Alternative materials provide businesses with more sourcing possibilities, and local providers may guarantee a high supply of raw materials. In the process of developing APIs and establishing their inventory, upstream suppliers ought to be taken into consideration. In a major survey conducted among leading companies during the COVID-19 pandemic, McKinsey and Company (2022) found that almost 90% of respondents expected to pursue some form and degree of regionalisation or localisation in the short term. In line with other studies mentioned earlier, many companies seem to seriously favour localisation of production. Not only will this improve supply chain resilience, but also it will contribute to the skills and enterprise development locally. This study revealed a number of key lessons for the PSCs. These lessons are summarised in Table 3.

TABLE 3: Key lessons and strategies for managing supply chain disruption for the pharmaceutical supply chains.


The aim of the study was to explore the key lessons learned by the pharmaceutical industry in South Africa from the COVID-19 pandemic supply chain disruptions. The study identified the following six themes: supply chain networks, demand planning and management, supply chain coordination, inventory management, logistics management and local production. The study’s findings presented earlier revealed the areas which the COVID-19 pandemic had impacted. This study makes a meaningful contribution to the body of knowledge on the supply chain disruptions, particularly in the pharmaceutical industry by building on the studies which were conducted during COVID-19, many of which were not based on empirical data. The study highlighted the five key areas which are critical for managing supply chains in times of major disruptions. Over and above making some contribution to the supply chain disruption research and discourse, the study has pointed supply chain professionals in a direction which will enable them to develop a disruption strategy during major disruptions. The study has also provided justification for policymakers in support investment in the development of the requite skills for the pharmaceutical industry and the development of local production facilities. Considering the size, strategic importance and complexity of the pharmaceutical industry, lessons from this study may well benefit many other industries of similar or lesser complexity.

Limitations and direction for future research

Despite the study’s contribution to the body of knowledge on supply chain disruptions, it was not without limitations. While the study sought to elicit responses from participants with deep knowledge of the pharmaceutical industry, it did not consider the perspectives and insights of employees at junior levels who generally outstay senior members of management in companies. Thus future studies can also include perspectives from junior members of staff. Using the themes which emerged from this study, qualitative analysis using exploratory factor analysis could be used to determine factors which are crucial to manage major disruptions in the various industries. Another limitation that is acknowledged is that being qualitative in nature, the study only elicited views from a limited number of participants, albeit they possess the necessary expertise. For an industry of this size, future studies could consider a quantitative approach where the views of all supply chain practitioners are canvassed.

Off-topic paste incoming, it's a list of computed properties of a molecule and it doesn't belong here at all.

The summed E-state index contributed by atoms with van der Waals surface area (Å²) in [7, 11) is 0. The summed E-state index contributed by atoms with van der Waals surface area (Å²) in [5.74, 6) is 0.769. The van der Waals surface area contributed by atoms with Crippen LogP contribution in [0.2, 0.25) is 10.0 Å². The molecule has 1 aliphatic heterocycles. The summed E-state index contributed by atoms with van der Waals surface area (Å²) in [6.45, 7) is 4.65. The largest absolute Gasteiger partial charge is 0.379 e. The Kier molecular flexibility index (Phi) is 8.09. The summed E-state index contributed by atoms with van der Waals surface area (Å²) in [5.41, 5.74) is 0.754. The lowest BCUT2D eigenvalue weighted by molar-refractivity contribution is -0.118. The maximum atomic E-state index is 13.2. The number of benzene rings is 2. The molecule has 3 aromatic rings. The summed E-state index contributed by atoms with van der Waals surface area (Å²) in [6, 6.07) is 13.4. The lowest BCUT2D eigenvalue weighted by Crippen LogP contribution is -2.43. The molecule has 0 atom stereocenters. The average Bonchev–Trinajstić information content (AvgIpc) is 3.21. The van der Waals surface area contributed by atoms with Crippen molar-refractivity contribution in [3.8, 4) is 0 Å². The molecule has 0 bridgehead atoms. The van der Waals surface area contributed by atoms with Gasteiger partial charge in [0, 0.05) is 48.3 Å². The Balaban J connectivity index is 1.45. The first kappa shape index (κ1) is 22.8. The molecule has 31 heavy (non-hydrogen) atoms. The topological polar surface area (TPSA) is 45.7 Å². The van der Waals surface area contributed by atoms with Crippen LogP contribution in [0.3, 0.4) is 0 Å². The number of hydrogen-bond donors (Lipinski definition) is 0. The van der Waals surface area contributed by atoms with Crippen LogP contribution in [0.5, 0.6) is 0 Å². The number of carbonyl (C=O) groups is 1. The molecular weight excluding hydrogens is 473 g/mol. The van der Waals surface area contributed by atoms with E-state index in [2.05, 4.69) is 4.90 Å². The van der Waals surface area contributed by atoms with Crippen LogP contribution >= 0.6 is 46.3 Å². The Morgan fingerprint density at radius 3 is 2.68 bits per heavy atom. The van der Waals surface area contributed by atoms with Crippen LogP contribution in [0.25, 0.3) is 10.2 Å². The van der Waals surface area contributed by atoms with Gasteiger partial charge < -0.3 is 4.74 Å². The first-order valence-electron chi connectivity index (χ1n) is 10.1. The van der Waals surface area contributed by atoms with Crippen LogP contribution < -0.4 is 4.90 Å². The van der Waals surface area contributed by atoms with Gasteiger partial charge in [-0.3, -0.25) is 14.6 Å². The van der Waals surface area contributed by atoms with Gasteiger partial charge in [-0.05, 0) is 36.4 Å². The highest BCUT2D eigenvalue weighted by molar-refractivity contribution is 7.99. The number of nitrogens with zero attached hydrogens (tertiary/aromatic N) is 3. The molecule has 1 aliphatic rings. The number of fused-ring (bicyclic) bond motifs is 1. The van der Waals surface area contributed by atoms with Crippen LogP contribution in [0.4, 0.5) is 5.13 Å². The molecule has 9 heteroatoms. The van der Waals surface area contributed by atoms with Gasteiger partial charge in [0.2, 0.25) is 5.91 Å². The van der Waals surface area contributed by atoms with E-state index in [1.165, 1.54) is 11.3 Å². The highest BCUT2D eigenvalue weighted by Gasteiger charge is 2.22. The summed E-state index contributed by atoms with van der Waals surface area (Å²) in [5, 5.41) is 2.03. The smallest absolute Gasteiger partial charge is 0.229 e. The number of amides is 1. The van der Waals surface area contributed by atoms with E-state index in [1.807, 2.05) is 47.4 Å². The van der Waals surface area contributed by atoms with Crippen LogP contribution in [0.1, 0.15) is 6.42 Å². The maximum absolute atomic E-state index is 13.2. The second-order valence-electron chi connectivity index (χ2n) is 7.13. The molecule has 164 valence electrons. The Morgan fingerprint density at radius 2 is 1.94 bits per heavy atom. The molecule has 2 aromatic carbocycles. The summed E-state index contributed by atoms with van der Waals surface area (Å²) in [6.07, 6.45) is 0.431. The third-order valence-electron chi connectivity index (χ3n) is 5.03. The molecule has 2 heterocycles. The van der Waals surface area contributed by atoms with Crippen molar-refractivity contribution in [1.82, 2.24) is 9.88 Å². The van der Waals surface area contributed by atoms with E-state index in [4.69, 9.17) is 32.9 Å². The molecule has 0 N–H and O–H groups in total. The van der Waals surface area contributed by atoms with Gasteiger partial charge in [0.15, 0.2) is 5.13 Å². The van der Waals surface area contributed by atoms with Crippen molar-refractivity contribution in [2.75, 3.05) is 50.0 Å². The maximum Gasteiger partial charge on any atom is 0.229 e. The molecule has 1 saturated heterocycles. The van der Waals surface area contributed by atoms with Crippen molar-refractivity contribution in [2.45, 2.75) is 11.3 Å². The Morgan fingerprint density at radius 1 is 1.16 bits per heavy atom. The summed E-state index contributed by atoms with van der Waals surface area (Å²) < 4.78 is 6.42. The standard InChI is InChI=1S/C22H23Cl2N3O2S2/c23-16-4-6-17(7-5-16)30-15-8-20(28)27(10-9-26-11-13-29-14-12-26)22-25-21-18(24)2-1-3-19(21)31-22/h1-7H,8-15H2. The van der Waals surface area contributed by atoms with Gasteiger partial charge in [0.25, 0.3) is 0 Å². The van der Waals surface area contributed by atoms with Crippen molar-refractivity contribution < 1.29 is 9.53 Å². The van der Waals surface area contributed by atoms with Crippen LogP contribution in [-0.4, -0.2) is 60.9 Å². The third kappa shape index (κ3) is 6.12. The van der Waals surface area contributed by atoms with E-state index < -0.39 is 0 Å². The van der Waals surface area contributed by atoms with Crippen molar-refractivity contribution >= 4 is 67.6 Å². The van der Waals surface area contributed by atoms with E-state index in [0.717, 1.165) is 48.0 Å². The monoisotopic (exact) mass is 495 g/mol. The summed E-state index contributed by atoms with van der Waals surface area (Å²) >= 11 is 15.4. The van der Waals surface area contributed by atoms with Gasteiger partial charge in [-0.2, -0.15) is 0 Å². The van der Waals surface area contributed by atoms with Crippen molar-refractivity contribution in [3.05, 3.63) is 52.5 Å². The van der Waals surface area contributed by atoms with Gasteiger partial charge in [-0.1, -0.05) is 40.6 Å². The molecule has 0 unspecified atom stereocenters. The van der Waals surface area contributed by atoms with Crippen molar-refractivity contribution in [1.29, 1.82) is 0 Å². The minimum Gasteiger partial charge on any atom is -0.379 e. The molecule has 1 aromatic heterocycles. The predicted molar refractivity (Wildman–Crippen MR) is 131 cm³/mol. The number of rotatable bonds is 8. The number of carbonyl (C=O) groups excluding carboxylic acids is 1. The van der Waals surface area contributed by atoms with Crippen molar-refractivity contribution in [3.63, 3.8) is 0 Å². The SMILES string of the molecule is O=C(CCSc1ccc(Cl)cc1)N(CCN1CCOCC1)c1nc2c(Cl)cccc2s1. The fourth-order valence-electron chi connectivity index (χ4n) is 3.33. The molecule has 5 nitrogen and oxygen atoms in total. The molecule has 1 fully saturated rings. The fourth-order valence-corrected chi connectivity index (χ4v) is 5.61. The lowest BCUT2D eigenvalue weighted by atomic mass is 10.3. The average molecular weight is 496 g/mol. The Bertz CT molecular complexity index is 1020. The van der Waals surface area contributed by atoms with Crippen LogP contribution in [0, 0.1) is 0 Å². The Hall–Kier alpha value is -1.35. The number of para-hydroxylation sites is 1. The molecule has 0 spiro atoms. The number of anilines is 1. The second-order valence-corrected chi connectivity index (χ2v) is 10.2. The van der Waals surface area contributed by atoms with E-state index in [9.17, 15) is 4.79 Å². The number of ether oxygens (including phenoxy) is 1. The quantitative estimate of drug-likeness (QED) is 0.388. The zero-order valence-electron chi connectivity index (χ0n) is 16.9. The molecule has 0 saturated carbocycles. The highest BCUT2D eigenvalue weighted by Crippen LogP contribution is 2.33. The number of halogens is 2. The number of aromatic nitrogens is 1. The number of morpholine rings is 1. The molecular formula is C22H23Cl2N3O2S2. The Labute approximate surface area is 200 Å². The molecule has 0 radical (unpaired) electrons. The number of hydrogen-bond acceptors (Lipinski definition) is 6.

Drawing upon the findings of this investigation, further scholarly inquiries may further explore the formulation of tactics aimed at augmenting the robustness of PSCs, particularly in response to disruptions akin to the COVID-19 outbreak. This may encompass the examination of novel demand planning and management models, the exploration of technical breakthroughs that have the potential to enhance supply chain coordination, and the identification of optimal approaches to inventory management, with a specific focus on safety stock. Moreover, there is a need for a more comprehensive exploration of the potential of local manufacturing in strengthening supply chain resilience, with a particular focus on examining the socioeconomic effects associated with this transition. Furthermore, it is worth exploring the potential effects of proactive strategies, such as the prequalification of suppliers based on their preparedness for disruptions. This approach has the potential to result in decreased lead times during times of crisis.


Competing interests

The authors have declared that no competing interest exists.

Authors’ contributions

B.T. conceptualised the article, collected data and wrote the first draft. D.P. supervised the study, reviewed and edited the article.

Ethical considerations

Ethical clearance to conduct this study was obtained from the University of Johannesburg, Ethics Committee at the Department of Business Management (No. 21SOM10).

Funding information

This research received no specific grant from any funding agency in the public, commercial or not-for-profit sectors.

Data availability

The data that support the findings of this study are available on request from the corresponding author, R.P.


The views and opinions expressed in this article are those of the authors and are the product of professional research. It does not necessarily reflect the official policy or position of any affiliated institution, funder, agency, or that of the publisher. The authors are responsible for this article’s results, findings, and content.